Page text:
Years of Life Lost Due to Traumatic Brain Injury in Europe: A Cross-sectional Analysis of 16 Countries
Majdan, M; Plancikova, D; Maas, A; Polinder, S; Feigin, V; Theadom, A; Rusnak, M; Brazinova, A; Haagsma, J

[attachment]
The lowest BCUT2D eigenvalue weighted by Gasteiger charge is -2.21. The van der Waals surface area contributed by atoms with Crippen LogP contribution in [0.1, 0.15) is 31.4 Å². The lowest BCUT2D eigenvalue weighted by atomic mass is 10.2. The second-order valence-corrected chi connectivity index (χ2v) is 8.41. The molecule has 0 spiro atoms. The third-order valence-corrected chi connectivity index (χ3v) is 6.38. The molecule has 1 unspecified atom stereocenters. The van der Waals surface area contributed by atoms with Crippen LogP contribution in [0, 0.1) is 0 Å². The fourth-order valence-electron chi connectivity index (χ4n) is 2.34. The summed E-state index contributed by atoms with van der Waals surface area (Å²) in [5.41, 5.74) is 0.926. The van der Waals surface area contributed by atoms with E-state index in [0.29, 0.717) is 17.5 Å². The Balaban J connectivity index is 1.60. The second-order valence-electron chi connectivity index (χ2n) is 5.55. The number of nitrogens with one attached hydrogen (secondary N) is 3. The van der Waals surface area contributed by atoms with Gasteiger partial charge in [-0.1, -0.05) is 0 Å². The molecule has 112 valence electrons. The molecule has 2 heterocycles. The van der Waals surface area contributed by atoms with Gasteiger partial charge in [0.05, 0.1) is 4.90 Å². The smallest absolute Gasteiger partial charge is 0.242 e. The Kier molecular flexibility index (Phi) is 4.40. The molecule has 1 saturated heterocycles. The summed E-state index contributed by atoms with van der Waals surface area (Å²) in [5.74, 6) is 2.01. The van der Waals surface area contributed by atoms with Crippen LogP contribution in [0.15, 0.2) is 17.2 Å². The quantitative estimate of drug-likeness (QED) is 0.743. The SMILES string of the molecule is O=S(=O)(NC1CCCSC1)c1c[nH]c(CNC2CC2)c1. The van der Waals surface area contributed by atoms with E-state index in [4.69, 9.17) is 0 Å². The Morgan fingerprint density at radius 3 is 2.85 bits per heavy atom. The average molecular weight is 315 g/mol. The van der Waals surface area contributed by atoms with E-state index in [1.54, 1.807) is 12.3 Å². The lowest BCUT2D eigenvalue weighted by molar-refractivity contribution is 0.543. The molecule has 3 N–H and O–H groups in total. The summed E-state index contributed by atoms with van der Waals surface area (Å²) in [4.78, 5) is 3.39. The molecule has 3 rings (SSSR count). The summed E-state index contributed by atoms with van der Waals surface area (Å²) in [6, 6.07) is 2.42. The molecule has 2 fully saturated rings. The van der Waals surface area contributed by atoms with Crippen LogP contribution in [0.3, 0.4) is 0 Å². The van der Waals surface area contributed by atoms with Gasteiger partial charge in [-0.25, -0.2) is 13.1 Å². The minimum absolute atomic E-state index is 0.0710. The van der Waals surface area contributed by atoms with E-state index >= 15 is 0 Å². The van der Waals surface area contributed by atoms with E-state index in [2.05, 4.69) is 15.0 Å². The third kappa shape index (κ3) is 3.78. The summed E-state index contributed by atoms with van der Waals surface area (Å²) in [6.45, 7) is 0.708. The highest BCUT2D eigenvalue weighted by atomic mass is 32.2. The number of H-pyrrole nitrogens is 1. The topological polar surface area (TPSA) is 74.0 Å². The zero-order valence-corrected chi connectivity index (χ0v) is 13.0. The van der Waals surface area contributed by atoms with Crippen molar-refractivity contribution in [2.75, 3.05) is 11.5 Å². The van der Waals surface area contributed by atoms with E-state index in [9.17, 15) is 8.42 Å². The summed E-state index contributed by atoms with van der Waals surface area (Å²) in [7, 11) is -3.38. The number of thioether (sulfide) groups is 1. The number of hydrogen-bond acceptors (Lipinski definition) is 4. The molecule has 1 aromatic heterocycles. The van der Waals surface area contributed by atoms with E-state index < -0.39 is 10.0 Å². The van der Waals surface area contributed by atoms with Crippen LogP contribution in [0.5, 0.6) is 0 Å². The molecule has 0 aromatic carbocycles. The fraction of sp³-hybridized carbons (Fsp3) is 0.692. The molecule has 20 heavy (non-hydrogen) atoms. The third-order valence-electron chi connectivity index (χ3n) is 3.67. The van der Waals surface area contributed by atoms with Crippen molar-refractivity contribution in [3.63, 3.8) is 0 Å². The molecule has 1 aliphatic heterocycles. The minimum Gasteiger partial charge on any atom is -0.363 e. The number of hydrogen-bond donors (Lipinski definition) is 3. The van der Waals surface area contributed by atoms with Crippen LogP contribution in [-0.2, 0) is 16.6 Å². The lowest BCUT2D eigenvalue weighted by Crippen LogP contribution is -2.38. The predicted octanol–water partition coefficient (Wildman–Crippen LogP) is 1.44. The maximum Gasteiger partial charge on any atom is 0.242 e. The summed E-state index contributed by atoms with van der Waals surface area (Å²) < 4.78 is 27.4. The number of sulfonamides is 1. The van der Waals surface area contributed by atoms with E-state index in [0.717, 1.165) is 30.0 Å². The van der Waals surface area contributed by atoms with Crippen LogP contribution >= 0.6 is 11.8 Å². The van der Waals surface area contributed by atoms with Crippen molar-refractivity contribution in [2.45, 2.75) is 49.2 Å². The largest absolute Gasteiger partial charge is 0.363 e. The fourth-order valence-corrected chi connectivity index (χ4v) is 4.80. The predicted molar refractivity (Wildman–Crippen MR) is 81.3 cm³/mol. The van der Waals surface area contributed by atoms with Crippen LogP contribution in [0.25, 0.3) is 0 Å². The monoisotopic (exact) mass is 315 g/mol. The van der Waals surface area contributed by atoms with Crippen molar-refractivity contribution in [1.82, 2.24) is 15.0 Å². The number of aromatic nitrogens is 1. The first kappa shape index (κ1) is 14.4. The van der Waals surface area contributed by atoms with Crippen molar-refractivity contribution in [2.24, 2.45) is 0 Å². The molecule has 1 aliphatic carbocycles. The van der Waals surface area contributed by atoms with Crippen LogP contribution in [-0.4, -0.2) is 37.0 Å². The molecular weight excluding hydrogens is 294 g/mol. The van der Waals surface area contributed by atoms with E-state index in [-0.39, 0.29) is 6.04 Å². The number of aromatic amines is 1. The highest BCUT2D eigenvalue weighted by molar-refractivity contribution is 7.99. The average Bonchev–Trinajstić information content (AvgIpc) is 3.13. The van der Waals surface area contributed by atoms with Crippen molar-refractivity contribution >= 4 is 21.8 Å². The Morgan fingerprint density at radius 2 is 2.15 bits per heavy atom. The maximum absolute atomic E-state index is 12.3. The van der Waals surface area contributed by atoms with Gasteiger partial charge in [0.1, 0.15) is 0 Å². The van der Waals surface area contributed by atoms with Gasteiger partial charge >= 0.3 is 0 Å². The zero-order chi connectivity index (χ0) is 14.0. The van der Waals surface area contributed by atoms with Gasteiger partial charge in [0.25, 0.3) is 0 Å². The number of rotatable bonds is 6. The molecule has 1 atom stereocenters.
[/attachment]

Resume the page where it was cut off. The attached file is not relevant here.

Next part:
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Introduction Traumatic brain injuries (TBIs) are a major public health, medical, and societal challenge globally. They present a substantial burden to victims, their families, and the society as a whole. Although indicators such as incidence or death rates provide insight into the occurrence and outcome of TBIs in various populations, they fail to quantify the full extent of their public health and societal impact. Measures such as years of life lost (YLLs), which quantifies the number of years of life lost because the person dies prematurely due to a disease or injury, should be employed to better quantify the population impact. The aim of this study was to provide an in-depth analysis of the burden of deaths due to TBI by calculating TBI-specific YLLs in 16 European countries, analyzing their main causes and demographic patterns, using data extracted from death certificates under unified guidelines and collected in a standardized manner. Methods and findings A population-wide, cross-sectional epidemiological study was conducted in 16 European countries to estimate TBI YLLs for the year 2013. The data used for all analyses in this study were acquired from the statistical office of the European Union (Eurostat). A specifically tailored dataset of micro-level data was provided that listed the external cause of death (International Classification of Diseases–10th Revision [ICD-10] codes V01–Y98), the specific nature of injury (ICD-10 codes S00–T98), the age at death, and sex for each death. Overall number of TBI YLLs, crude and age-standardized TBI YLL rates, and TBI YLLs per case were calculated stratified for country, sex, and age. Pooled analyses were performed in order to estimate summary age-standardized rates of TBI YLLs. In order to evaluate the relative importance of TBI in the context of all injuries, proportions of TBI YLLs out of overall injury YLLs were calculated. The total number of TBI YLLs was estimated by extrapolating the pooled crude rate of TBI YLLs in the 16 analyzed countries to the total population of the 28 member states of the EU (EU-28). We found that a total of 17,049 TBI deaths occurred in 2013 in the 16 analyzed countries. These translated into a total of 374,636 YLLs. The pooled age-standardized rate of YLLs per 100,000 people per year was 259.1 (95% CI: 205.8 to 312.3) overall, 427.5 (95% CI: 290.0 to 564.9) in males, and 105.4 (95% CI: 89.1 to 121.6) in females. Males contributed substantially more to TBI YLLs than females (282,870 YLLs, 76% of all TBI YLLs), which translated into a rate ratio of 3.24 (95% CI: 3.22 to 3.27). Each TBI death was on average associated with 24.3 (95% CI: 22.0 to 26.6) YLLs overall, 25.6 (95% CI: 23.4 to 27.8) in males and 20.9 (17.9 to 24.0) in females. Falls and traffic crashes were the most common external causes of TBI YLLs. TBI contributed on average 41% (44% in males and 34% in females) to overall injury YLLs. Extrapolating our findings, about 1.3 million YLLs were attributable to TBI in the EU-28 in 2013 overall, 1.1 million in males and 271,000 in females. This study is based on administratively collected data from 16 countries, and despite the efforts to harmonize them to the greatest possible extent, there may be differences in coding practices or reporting between countries. If present, these would be inherited into our findings without our ability to control for them. The extrapolation of the pooled rates from the 16 countries to the EU-28 should be interpreted with caution. Conclusions Our study showed that TBI-related deaths and YLLs have a substantial impact at the individual and population level in Europe and present an important societal and economic burden that must not be overlooked. We provide information valuable for policy-makers, enabling them to evaluate and plan preventive activities and resource allocation, and to formulate and implement strategic decisions. In addition, our results can serve as a basis for analyzing the overall burden of TBI in the population.